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Human papillomavirus (HPV) is able to inhibit the secretion of gamma interferon (IFN-γ) and the expression of some immune innate cell receptors. Immunoglobulin-like transcript 2 (ILT2) is a regulatory receptor that seems to participate in the pathogenesis of viral infections. We have studied the expression and function of ILT2 and the expression of other NK cell receptors in 23 healthy women before and after immunization with the quadrivalent HPV (type 6/11/16/18) vaccine (Gardasil). Receptor expression was analyzed by flow cytometry in freshly isolated peripheral blood mononuclear cells as well as after in vitro stimulation with the quadrivalent HPV (type 6/11/16/18) vaccine. In addition, the regulatory function of ILT2 on cell proliferation and IFN-γ production was analyzed. We found a significant increase in the expression of ILT2 by NK and CD3+ CD56+ lymphocytes and monocytes after quadrivalent HPV (type 6/11/16/18) vaccine immunization. In addition, the in vitro stimulation with the quadrivalent HPV (type 6/11/16/18) vaccine also increased the proportion of CD3− CD56+ ILT2+ NK cells. Although the inhibitory function of ILT2 on cell proliferation was enhanced after HPV immunization, the in vitro engagement of this receptor did not affect the synthesis of IFN-γ induced by HPV. Finally, a significant increase in the expression of NKG2D, NKp30, and NKp46 by NK and CD3+ CD56+ lymphocytes was detected after quadrivalent HPV (type 6/11/16/18) vaccine immunization. Our data indicate that HPV immunization is associated with significant changes in the expression and function of different innate immune receptors, including ILT2, which may participate in the protective effect of HPV vaccines.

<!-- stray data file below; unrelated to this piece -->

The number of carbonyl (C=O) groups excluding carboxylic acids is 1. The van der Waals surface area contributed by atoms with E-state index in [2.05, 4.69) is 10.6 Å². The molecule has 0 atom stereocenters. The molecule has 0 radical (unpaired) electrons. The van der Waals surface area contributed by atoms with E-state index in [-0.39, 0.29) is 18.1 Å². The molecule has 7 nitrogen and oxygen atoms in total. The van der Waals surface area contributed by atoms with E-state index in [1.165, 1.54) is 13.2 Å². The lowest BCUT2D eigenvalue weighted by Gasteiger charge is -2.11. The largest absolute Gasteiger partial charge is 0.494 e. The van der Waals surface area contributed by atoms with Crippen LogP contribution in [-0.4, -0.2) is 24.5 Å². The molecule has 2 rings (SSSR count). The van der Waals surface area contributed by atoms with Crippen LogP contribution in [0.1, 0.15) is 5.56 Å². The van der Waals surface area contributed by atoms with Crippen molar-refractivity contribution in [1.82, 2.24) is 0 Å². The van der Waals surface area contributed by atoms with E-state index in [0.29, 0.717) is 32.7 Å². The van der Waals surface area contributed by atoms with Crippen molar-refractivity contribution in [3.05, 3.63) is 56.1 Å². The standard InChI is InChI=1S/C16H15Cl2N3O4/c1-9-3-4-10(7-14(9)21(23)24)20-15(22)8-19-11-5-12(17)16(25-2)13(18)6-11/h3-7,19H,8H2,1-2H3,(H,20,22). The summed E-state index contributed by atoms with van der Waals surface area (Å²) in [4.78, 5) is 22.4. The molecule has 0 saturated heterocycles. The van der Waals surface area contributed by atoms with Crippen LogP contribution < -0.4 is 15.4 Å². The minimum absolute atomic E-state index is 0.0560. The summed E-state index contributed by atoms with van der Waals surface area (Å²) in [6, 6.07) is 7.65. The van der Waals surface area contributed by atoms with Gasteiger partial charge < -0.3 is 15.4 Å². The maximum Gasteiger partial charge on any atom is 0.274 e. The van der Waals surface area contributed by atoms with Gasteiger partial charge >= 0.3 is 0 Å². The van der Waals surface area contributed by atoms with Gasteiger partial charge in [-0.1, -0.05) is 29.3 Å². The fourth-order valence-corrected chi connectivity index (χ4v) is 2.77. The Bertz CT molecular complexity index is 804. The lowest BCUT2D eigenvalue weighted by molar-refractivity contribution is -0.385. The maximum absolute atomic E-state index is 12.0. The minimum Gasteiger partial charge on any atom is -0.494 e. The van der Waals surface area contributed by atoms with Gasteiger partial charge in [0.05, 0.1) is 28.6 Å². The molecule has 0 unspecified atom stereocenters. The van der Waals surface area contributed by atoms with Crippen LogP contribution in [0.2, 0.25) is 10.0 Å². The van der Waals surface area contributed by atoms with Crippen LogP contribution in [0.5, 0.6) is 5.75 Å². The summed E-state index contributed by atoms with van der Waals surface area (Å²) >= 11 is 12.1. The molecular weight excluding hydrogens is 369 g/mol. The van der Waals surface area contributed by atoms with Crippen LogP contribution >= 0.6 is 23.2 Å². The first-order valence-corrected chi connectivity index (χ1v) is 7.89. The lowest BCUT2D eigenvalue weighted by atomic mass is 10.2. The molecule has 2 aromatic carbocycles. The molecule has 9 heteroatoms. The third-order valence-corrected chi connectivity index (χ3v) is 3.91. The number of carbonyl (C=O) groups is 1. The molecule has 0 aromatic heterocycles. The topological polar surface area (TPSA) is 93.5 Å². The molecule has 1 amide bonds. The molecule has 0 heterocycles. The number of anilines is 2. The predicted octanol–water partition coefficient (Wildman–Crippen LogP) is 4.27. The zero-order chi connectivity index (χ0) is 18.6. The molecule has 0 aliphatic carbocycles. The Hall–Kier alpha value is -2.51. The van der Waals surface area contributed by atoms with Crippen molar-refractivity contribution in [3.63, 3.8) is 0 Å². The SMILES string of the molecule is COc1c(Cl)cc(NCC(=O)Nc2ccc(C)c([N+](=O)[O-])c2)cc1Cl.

Cervical cancer is the second cause of mortality in women worldwide, and 98% of these cases are associated with infection by human papillomavirus (HPV) (4). HPV infection prevalence is reported to be between 2 and 44% worldwide, but this percentage increases up to 70% in sexually active women. However, only 10 to 25% of infected women develop cervical lesions induced by HPV. In this regard, 90% of the women that acquire the HPV will eliminate the virus in less than 3 years (24).